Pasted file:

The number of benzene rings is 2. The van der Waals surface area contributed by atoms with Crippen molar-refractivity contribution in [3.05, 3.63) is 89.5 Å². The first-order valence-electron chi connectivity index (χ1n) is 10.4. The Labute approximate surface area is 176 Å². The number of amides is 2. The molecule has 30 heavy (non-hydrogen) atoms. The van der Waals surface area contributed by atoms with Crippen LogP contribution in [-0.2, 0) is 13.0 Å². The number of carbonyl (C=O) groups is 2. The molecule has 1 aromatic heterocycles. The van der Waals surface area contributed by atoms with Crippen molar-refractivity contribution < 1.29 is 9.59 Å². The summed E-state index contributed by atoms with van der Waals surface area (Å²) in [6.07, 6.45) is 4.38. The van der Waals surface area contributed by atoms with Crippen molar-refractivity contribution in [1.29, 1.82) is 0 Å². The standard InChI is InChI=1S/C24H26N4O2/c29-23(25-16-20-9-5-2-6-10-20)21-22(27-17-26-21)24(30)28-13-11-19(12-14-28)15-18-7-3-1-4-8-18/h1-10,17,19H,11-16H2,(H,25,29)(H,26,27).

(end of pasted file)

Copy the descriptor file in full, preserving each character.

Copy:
The number of benzene rings is 2. The van der Waals surface area contributed by atoms with Crippen molar-refractivity contribution in [3.05, 3.63) is 89.5 Å². The first-order valence-electron chi connectivity index (χ1n) is 10.4. The Labute approximate surface area is 176 Å². The number of amides is 2. The molecule has 30 heavy (non-hydrogen) atoms. The van der Waals surface area contributed by atoms with Crippen LogP contribution in [-0.2, 0) is 13.0 Å². The number of carbonyl (C=O) groups is 2. The molecule has 1 aromatic heterocycles. The van der Waals surface area contributed by atoms with Crippen molar-refractivity contribution < 1.29 is 9.59 Å². The summed E-state index contributed by atoms with van der Waals surface area (Å²) in [6.07, 6.45) is 4.38. The van der Waals surface area contributed by atoms with Crippen molar-refractivity contribution in [1.29, 1.82) is 0 Å². The standard InChI is InChI=1S/C24H26N4O2/c29-23(25-16-20-9-5-2-6-10-20)21-22(27-17-26-21)24(30)28-13-11-19(12-14-28)15-18-7-3-1-4-8-18/h1-10,17,19H,11-16H2,(H,25,29)(H,26,27).